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Jason Sanford
Science fiction author
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Gary: I never said I was worried about having no nominees. I said I was worried about the perception that, when we only have 3 nominees, that those 3 were the only stories worth nominating. I'm aware that there will always have 3. And as I stated before, we could use another determination than 5% to keep the shortlist from being too long. For example, there rules state there will always be 3 nominees. Why not 5? There's a lot of arbitrary aspects to this rule, and arbitrary things are rarely the most fair of things. If you don't see a problem with having only 3 nominees, then why not limit the final ballot to the story which receives the most votes? Then we wouldn't have to mess with all that nasty voting because we'd already have a winner. Seems to me that's the logical outcome of your line of reasoning. (Said with a smiley face--I know you're not really suggesting this. :-) The nominating process is supposed to create a list of strong stories for people to vote on. As someone told me, a larger shortlist allows more deserving stories to be considered by the voters. The larger the shortlist the more merit-driven the final voting will be. As we both know, very few Hugo Award preliminary voters read all of the short stories published each year. But a larger number do try to read all of the short-listed stories before voting. The 5% rule may have worked back in the old days, but in today's new world of fragmented publishing it is limiting what Hugo voters can consider.
Toggle Commented Apr 18, 2013 on End the Hugo Award 5 percent rule at Jason Sanford
Gary: Apologies. I saw your comment but before I could respond I got slammed with work and then, curse my bad memory, forgot to post my thoughts. My theory on restrictive rules like this is they must 1) Serve a useful purpose and 2) Not do any significant harm. In my opinion the rule now fails on both accounts. I've yet to hear a valid purpose for the rule, even though I've been asking people for the reason why it was first created. No one can officially say why the rule was created (although there is plenty of speculation, as stated above in the comment thread). As for the damage caused by the rule, twice in recent years it has constricted the number of finalists in this Hugo category. From a public relations point of view, this is like saying there weren't enough stories worthy of making the ballot in those years. The Pulitzer Prize for Fiction had a similar problem last year, when no award was given in that category. This was due to quirks in their rules and among the judges/board, but the end result was that not picking a winner implied that no novel published that year was worthy of winning. That is not what the Pulitzer board intended to say, but say it they did. I don't want the Hugo to begin having this same problem. I also worry that in the coming years, as you have an ever increasing number of stories striving for nominations from an increasing pool of anthologies/magazines/ebooks/emags and so on, we will find it harder than ever for any one story to meet the 5% mark. Back when you only had four pro SF/F magazines, it was easier for a significant number of stories to reach the 5% mark. Now, when there are nearly 30 pro markets for SF/F short fiction, it is very difficult for enough Hugo voters to read any particular story and raise it over the 5% mark.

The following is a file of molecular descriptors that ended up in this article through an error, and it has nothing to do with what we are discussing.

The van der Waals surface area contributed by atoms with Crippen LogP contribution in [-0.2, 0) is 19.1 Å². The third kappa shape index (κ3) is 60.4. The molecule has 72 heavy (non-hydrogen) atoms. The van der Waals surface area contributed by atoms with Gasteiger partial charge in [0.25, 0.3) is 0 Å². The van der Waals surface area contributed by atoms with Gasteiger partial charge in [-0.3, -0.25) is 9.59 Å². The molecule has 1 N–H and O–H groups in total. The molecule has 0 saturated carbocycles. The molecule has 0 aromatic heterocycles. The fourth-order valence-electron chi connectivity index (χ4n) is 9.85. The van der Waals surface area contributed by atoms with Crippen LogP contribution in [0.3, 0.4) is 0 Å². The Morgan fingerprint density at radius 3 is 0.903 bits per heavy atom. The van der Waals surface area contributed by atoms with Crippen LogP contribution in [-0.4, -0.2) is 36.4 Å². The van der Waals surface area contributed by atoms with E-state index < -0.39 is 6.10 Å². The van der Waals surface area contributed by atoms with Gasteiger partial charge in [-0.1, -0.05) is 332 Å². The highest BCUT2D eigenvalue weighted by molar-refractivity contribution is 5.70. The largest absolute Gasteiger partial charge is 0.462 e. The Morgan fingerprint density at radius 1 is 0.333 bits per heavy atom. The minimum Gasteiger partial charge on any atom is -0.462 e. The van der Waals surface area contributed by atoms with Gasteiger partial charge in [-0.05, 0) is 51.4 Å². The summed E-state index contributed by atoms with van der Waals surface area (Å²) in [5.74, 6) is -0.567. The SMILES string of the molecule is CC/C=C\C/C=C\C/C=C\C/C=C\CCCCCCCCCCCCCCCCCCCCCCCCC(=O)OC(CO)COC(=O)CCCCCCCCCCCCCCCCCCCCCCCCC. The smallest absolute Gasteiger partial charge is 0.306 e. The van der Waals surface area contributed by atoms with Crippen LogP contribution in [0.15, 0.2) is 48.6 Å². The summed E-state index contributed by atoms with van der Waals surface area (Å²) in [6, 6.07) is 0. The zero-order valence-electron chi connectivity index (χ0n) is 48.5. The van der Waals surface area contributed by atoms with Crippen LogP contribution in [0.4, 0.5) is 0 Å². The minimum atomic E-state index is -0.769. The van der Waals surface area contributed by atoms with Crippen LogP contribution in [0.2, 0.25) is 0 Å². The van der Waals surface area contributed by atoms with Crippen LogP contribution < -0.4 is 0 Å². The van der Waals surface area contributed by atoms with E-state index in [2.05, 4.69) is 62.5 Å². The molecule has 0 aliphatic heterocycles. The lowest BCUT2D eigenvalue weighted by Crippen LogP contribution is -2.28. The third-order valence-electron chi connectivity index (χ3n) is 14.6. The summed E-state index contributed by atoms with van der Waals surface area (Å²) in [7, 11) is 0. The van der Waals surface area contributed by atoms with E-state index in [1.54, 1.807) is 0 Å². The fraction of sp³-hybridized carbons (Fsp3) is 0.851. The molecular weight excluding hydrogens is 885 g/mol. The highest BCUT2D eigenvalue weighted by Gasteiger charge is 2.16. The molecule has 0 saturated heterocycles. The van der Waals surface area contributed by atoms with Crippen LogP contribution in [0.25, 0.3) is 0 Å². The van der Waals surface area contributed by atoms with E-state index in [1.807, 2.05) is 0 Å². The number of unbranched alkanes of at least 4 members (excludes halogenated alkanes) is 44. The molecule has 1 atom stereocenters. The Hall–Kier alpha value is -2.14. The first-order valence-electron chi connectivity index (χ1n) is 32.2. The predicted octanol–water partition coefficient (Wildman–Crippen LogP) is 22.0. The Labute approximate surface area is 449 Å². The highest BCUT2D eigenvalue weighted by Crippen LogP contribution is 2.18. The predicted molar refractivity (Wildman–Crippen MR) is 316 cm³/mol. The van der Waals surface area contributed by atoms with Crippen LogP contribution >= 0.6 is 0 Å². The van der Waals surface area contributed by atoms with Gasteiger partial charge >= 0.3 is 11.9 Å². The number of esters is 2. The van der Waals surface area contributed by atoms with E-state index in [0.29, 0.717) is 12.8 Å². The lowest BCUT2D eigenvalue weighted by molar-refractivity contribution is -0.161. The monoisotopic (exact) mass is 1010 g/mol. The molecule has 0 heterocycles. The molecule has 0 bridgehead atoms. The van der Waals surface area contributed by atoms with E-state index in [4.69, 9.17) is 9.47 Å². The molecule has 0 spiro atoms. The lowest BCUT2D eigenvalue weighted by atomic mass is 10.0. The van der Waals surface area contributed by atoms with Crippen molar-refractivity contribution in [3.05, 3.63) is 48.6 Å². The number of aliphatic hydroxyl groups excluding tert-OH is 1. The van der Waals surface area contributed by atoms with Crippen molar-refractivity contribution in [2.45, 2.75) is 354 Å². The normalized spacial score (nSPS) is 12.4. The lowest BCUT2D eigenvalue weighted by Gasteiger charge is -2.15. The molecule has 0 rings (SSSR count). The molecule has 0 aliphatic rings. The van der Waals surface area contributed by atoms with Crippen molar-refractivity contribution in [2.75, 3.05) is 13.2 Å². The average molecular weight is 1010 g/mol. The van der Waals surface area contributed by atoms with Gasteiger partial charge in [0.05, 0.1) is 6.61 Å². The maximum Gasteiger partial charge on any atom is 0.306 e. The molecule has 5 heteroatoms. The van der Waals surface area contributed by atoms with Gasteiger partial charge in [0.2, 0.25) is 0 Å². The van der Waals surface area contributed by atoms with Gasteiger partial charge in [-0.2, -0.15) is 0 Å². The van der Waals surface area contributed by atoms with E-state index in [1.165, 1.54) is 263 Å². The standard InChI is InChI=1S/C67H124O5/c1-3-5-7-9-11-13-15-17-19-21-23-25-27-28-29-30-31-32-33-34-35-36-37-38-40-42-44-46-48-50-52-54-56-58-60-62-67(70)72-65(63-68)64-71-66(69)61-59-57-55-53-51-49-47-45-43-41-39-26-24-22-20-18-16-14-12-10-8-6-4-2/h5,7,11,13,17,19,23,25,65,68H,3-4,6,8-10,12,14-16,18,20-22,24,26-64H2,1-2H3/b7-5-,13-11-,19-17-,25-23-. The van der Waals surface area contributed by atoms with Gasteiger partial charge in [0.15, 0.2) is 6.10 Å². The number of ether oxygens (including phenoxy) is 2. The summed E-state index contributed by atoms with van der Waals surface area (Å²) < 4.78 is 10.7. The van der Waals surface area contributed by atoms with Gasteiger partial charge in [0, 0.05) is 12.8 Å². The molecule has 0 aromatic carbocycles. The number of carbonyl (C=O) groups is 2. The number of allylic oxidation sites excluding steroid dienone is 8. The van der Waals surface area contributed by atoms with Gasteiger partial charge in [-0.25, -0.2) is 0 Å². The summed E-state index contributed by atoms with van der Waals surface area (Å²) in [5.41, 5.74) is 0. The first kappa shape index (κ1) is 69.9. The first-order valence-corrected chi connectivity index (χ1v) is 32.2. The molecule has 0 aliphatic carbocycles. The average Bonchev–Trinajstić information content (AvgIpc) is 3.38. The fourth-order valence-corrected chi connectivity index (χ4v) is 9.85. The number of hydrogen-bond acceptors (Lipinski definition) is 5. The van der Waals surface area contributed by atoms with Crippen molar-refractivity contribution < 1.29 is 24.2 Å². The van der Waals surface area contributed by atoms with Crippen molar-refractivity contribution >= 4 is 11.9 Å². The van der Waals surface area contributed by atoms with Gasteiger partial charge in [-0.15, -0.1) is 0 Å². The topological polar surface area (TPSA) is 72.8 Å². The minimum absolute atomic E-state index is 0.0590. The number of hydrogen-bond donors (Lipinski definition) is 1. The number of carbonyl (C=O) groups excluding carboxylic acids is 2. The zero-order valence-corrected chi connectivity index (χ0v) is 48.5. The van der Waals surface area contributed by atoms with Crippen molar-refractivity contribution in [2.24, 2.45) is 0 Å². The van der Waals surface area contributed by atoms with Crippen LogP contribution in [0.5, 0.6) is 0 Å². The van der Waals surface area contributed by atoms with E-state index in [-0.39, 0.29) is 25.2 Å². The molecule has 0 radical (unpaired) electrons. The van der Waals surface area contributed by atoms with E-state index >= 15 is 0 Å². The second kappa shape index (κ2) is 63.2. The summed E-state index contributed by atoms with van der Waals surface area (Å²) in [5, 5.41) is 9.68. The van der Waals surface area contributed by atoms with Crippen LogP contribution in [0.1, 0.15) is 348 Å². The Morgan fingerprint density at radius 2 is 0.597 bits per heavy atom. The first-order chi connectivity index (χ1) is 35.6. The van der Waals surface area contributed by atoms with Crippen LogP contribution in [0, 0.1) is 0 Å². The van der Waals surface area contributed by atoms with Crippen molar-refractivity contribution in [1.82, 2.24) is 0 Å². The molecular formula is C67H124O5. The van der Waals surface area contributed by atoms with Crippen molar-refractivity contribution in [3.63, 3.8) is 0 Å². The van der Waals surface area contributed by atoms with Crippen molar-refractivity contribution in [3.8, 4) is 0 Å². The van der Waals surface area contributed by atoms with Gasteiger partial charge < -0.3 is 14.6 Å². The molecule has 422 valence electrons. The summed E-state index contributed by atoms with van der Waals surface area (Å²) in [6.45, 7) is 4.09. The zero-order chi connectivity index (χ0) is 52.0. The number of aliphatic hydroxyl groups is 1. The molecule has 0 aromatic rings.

Toggle Commented Apr 18, 2013 on End the Hugo Award 5 percent rule at Jason Sanford
I'm sure a new rule could be devised which would keep us from having 25 nominees. And if it's true the rule was created b/c the people who ran the Hugo Awards back then felt a story that couldn't receive 5% of the members voting didn't deserve to be on the ballot, then it definitely needs to be changed. That reasoning for the 5% rule reflects an old view of publishing which is not relevant to today's genre and world.
Toggle Commented Apr 3, 2013 on End the Hugo Award 5 percent rule at Jason Sanford
I thought I was pretty clear that Romney was merely stating that this was his favorite novel, not the best novel ever. And while Battlefield Earth is far better than Hubbard's 1.2 million word 10-novel series Mission Earth or anything Newt ever wrote, I can't agree that it's anywhere near being good.
Thanks for the extremely insightful look at what the Peace Corps decision to pull out of these countries--or to no longer send new Volunteers--means. As you said, it's not the Peace Corps or the Volunteers who will be harmed by this. It's the people the PCVs helped.
You are absolutely correct--Kaye no doubt loves Weird Tales. I'm sure he'll do everything in his power to make the magazine succeed. But just as in life, where love for someone doesn't always mean that you know what's best for that person, so it is with magazines.
Toggle Commented Aug 23, 2011 on Weird Tales and Editorial Vision at Jason Sanford
Robert: It's all good. No worries.
When deserving novels and stories are nominated and/or win the major awards, I always go out of my way to praise them. For example, see my comments about this year's Nebula finalists at http://www.jasonsanford.com/jason/2011/02/another-great-year-for-the-nebula-awards.html To me, the truly dick thing to do would be to only kiss ass with my criticism and say every story that wins every award is a masterpiece of fiction.
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Mar 15, 2010